2016 NFL Draft Preview: How Big of a Need is Offensive Line for the Seahawks?

A look at where the Seahawks' roster currently stands at offensive line, and at some of the top prospects in this year's draft.

With the NFL Draft coming up, Seahawks.com is taking a position-by-position look at where things currently stand with Seattle's roster, as well as the top prospects at each position. We'll also look at Seattle's draft history at each position under general manager John Schneider and head coach Pete Carroll.

Seattle currently holds nine picks in the 2016 draft, which begins on Thursday, April 28 in Chicago.  

Round 1 | Pick 26 | No. 26 overall

Round 2 | Pick 25 | No. 56 overall

Round 3 | Pick 27 | No. 90 overall

Round 3 | Pick 35 | No. 97 overall*

Round 4 | Pick 26 | No. 124 overall

Round 5 | Pick 34 | No. 171 overall*

Round 6 | Pick 40 | No. 215 overall*

Round 7 | Pick 4 | No. 225 overall (from Dallas) 

Round 7 | Pick 26 | No. 247 overall

* - Compensatory Pick (compensatory picks cannot be traded)

Our draft preview series begins with the offensive line, one of the Seahawks' more unsettled position groups following the departure of two starters in free agency, left tackle Russell Okung and right guard J.R. Sweezy.

Draft History (Under Schneider and Carroll)

T Russell Okung* (No. 6 overall, 2010)

G James Carpenter* (No. 25, 2011)

G John Moffitt* (No. 75, 2011)

G J.R. Sweezy* (No. 225, 2012)

G Ryan Seymour* (No. 220, 2013)

G Jared Smith* (No. 241, 2013)

T Michael Bowie* (No. 242, 2013)

T Justin Britt (No. 64, 2014)

T Garrett Scott* (No. 199, 2014)

T Terry Poole (No. 130, 2015)

G Mark Glowinski (No. 134, 2015)

G/C Kristjan Sokoli (No. 214, 2015).

* signifies a player no longer with the team.

Where the Seahawks Stand

With Okung and Sweezy both signing elsewhere in free agency, the Seahawks will have a new-look line come September. Whether that line is made up of players currently on the roster depends on what happens in the draft as well as how the competitions play out come training camp.

As things stand before the draft, the plan at left tackle is to let Garry Gilliam, last year's starting right tackle, compete with free-agent addition Bradley Sowell to replace Okung. Gilliam has the type of athleticism usually associated with that position, but if he indeed ends up at left tackle, that will leave an opening on the right side, one that could be filled by another free-agent signing, former Oakland Raider J'Marcus Webb.

Mark Glowinski figures to have the early lead in the competition to replace Sweezy having started one game there last season, but there will no doubt be competition there as well. As the roster currently stands, the likely starting line, according to what Carroll and Schneider have said in offseason interviews, would be Gilliam or Sowell at left tackle, Justin Britt at left guard, Patrick Lewis at center, Glowinski at right guard and Webb at right tackle, but that could obviously change between now and the start of the season based on the draft, as well as how other linemen currently on the roster compete in camp.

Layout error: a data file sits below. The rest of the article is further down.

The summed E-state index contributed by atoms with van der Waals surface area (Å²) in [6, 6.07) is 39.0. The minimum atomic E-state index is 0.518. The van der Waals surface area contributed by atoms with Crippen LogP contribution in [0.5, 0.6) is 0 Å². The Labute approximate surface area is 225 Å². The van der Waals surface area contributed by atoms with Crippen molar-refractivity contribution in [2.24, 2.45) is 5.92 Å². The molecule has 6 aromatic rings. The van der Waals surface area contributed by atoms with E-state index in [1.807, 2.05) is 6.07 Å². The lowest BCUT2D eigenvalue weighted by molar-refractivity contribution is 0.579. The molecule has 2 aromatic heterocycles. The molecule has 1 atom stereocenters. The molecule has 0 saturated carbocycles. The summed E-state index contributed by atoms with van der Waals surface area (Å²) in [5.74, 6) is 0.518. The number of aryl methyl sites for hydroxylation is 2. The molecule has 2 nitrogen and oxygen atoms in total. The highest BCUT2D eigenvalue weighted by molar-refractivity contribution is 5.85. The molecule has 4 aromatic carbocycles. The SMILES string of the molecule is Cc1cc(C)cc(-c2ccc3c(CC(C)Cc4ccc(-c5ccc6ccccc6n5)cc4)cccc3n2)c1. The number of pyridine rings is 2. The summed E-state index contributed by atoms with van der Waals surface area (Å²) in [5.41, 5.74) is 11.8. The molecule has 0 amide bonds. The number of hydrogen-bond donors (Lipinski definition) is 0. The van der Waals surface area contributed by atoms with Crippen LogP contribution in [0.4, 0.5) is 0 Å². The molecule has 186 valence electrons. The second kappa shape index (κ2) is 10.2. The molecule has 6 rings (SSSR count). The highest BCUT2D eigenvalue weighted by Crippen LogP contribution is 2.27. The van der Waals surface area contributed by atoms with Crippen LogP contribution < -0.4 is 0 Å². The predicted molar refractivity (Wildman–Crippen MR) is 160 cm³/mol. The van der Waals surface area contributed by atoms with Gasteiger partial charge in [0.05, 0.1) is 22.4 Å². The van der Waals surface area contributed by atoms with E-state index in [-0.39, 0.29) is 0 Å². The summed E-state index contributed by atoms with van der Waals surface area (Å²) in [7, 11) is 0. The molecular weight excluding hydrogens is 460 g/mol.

However things shake out, Carroll and his coaching staff are confident in their options even before adding to the position in the draft.

"I think we are in good shape," Carroll said the NFL annual meetings last month. "It's very fortunate that we have Garry Gilliam. The combination of the fact that he played this year and did a good job, he gained the starter's mentality and all that, we think we have an athlete who is really equipped to play that spot. But we are going to have to go to camp and see how that works out. We'll have the flexibility to see how Brad looks there. We could also do J'Marcus (Webb) there if we have to and Garry could stay on the right side, so we'll figure that out when we get to camp and get our hands on the guys.

"Garry Gilliam, he's a tremendous prospect to be a left tackle also. I think you guys are real concerned about this spot—we're really not. We're excited to see how it turns out. But we have good viable guys to take a shot, and we'll see how Terry Poole can do too at the right tackle spot to give us four guys who really can mix it. We have to figure it out as we go, but I've never been worried about that. But we just want it to happen quickly and get the thing situated as quickly as we can. No timeline on that but that will be one of our concerns as we go through."

Take a look at NFL Media Analyst Mike Mayock's Top 5 offensive tackles in the 2016 NFL Draft.